Guihaia argyrata (S.K.Lee & F.N.Wei) S.K.Lee, F.N.Wei & J.Dransf., Principes 29: 9 1985. (syn: Trachycarpus argyratus S.K.Lee & F.N.Wei);
Low clustering costapalmate fan palm to about 1 m tall; stem decumbent or erect, very short, about 3-5 cm in diam., sometimes up to 0.5 m tall, with very close leaf scars, the stem usually completely obscured by the old leaf sheaths. Leaves several in the crown, spreading; sheath tubular at first, expanding into very sharp needle-like, erect dark brown fibers to about 14 cm long, about 1 mm wide; petiole up to about 1 m long, usually less, much shorter in exposed individuals, about 11 mm wide near the base, very slightly narrowed distally, ± hemispherical in cross section, bearing caducous silky hairs when young; adaxial hastula about 1 x 1 cm, fringed with hairs when young; lamina about 20-60 cm in diam. in mid-line, divided to about 3/4 to 4/5 into up to about 26 single-fold (rarely two-fold) reduplicate segments, up to about 2.5 cm wide, the outermost segments very narrow, the segment tips very briefly bifid, adaxial surface dark green, abaxial surface silvery grey hairy. Inflorescences 30-80 cm long, with 2-5 partial inflorescences branching to the 4th order; rachillae very slender, the pistillate to 50 x 0.5 mm, the staminate usually shorter and even more slender. Staminate flower in bud about 1.5 mm long or less; sepals about 1 x 0.8 mm; corolla about 1.2 mm long, the lobes about 0.8 mm wide; anthers about 0.3 mm in diam. Pistillate flower about 1.5 mm long; sepals about 1 x 0.8 mm; corolla about 1.2 mm, the lobes about 1 mm wide; staminodes minute, the empty anthers about 0.2 mm long; carpels about 0.5 x 0.4 mm. Mature fruit subglobose up to about 6 mm in diam.; epicarp blue-black, waxy; seed about 4-5 mm in diam. (J. Dransfield. 1985)/Palmweb. Editing by edric.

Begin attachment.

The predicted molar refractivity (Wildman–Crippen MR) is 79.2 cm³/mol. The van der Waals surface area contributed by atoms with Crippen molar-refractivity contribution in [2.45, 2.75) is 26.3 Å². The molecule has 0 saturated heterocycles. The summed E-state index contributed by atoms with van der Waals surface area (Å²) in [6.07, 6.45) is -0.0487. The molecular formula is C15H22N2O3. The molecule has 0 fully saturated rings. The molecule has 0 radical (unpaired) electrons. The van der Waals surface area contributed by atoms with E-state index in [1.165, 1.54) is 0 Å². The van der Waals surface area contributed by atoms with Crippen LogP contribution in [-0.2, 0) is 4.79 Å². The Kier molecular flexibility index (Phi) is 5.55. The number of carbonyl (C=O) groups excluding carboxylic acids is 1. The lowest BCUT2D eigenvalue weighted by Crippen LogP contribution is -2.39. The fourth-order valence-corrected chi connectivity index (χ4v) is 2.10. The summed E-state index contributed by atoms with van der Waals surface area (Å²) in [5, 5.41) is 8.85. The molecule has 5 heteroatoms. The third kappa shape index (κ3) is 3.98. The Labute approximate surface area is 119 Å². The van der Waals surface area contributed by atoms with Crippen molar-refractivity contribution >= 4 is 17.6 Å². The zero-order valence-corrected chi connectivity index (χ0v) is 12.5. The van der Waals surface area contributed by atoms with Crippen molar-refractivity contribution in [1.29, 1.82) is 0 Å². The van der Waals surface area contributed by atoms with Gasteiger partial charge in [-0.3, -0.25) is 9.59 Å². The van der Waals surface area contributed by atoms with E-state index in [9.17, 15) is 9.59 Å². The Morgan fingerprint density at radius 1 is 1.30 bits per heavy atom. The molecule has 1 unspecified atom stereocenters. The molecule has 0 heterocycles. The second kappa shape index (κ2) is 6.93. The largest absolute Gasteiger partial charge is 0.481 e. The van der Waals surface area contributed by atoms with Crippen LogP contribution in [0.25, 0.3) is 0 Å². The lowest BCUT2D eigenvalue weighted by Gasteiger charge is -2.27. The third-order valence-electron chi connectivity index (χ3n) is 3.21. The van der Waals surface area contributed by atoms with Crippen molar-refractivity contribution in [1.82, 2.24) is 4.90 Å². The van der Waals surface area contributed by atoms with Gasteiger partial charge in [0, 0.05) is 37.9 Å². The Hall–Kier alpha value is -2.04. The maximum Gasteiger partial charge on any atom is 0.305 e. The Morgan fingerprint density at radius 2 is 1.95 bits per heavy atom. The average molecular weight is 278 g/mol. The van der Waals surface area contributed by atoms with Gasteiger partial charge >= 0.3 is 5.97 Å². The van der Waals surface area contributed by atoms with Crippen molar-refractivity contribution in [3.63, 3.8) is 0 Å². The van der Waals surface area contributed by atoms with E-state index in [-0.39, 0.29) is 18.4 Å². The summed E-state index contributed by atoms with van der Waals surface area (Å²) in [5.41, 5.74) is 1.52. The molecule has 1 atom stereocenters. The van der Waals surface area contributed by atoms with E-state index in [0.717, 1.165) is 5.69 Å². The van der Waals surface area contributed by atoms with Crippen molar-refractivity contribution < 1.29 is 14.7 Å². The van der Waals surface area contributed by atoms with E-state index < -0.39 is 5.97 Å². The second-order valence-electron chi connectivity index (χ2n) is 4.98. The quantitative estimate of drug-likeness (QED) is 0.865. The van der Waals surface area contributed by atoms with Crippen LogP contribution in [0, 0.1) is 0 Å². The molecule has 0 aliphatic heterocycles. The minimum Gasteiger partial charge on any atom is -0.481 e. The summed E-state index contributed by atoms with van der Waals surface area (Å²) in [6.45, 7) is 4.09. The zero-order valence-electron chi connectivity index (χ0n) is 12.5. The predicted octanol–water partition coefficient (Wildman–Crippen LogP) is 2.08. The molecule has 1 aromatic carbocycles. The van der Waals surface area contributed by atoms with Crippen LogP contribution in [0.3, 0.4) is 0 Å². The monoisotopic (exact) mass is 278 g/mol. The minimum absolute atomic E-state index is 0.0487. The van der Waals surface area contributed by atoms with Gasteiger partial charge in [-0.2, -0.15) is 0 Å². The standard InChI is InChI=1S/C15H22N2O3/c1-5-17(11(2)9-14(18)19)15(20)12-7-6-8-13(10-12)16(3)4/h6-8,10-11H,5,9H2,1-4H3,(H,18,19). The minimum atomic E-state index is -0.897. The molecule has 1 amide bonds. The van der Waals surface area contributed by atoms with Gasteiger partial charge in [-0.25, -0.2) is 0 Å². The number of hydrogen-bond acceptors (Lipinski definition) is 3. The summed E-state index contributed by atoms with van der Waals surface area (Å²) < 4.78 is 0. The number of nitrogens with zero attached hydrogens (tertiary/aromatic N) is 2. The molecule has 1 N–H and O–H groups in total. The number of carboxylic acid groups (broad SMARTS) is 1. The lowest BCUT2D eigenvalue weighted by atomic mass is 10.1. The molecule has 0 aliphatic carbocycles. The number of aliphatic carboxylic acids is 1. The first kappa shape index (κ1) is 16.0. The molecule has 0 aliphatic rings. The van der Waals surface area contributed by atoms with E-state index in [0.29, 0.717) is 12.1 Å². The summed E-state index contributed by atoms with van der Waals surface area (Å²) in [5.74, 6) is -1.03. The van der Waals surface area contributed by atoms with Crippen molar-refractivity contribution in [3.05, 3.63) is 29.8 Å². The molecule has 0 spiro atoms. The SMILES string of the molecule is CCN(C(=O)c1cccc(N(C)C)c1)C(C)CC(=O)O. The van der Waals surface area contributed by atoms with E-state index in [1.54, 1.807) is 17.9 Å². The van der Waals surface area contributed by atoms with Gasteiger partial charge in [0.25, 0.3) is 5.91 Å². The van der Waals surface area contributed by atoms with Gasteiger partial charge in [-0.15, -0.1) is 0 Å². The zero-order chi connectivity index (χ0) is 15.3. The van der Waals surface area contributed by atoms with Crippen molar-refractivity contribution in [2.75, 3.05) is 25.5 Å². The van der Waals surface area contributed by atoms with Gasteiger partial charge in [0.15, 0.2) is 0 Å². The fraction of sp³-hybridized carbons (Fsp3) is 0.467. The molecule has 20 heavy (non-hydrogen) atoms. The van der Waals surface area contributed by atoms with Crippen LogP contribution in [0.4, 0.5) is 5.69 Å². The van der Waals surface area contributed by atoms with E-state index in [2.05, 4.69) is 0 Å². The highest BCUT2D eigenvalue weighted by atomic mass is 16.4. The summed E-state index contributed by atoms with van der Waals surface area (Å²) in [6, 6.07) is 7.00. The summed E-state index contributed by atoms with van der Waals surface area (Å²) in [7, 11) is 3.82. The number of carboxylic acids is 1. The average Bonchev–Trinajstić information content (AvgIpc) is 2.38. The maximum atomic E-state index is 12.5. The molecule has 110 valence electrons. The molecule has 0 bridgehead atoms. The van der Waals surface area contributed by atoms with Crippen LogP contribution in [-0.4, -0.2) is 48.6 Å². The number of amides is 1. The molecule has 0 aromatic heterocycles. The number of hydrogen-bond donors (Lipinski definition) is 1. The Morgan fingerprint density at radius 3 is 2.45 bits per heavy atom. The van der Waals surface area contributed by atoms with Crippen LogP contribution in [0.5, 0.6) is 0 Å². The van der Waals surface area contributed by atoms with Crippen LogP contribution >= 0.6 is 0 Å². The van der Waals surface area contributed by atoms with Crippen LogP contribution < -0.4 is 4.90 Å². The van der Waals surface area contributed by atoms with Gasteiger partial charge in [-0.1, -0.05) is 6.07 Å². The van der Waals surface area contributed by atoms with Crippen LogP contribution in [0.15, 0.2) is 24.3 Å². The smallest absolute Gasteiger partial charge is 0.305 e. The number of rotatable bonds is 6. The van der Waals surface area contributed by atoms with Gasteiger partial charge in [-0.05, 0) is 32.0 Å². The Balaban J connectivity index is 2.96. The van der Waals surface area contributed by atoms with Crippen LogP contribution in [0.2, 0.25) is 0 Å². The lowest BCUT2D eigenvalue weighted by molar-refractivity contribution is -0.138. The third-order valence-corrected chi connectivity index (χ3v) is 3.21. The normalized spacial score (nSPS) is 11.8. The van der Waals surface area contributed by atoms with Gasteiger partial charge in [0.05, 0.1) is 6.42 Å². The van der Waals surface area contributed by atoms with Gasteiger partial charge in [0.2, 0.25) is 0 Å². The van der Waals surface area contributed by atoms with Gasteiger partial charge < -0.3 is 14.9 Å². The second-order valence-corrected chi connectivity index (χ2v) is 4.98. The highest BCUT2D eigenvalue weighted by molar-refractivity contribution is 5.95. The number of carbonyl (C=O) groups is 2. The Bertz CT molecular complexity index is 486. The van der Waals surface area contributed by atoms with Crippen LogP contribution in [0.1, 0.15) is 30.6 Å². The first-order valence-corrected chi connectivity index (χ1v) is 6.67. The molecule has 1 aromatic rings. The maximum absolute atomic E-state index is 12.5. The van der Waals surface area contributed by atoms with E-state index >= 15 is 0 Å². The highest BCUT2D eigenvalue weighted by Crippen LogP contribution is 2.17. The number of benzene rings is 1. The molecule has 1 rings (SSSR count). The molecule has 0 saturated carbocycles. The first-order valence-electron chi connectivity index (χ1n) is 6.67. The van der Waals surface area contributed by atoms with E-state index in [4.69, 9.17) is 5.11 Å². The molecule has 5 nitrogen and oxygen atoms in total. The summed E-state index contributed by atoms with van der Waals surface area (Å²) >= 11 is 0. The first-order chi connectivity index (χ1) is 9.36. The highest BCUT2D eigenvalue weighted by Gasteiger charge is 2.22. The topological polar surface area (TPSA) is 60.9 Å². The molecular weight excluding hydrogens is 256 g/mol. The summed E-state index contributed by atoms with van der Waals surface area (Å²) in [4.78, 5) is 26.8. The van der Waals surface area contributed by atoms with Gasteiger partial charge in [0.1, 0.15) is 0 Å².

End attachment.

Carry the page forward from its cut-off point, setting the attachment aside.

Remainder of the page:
China Southeast, and Vietnam.
(From Palmpedia on 20.8.14)
Araceae, Arecaceae and Zingiberaceae Fortnight: Arecaceae- Guihaia arygyrata from Californis-GSAUG51 : 1 post by 1 author. Attachments (1).
Guian Dwarf palm, photographed from University of California Botanical Garden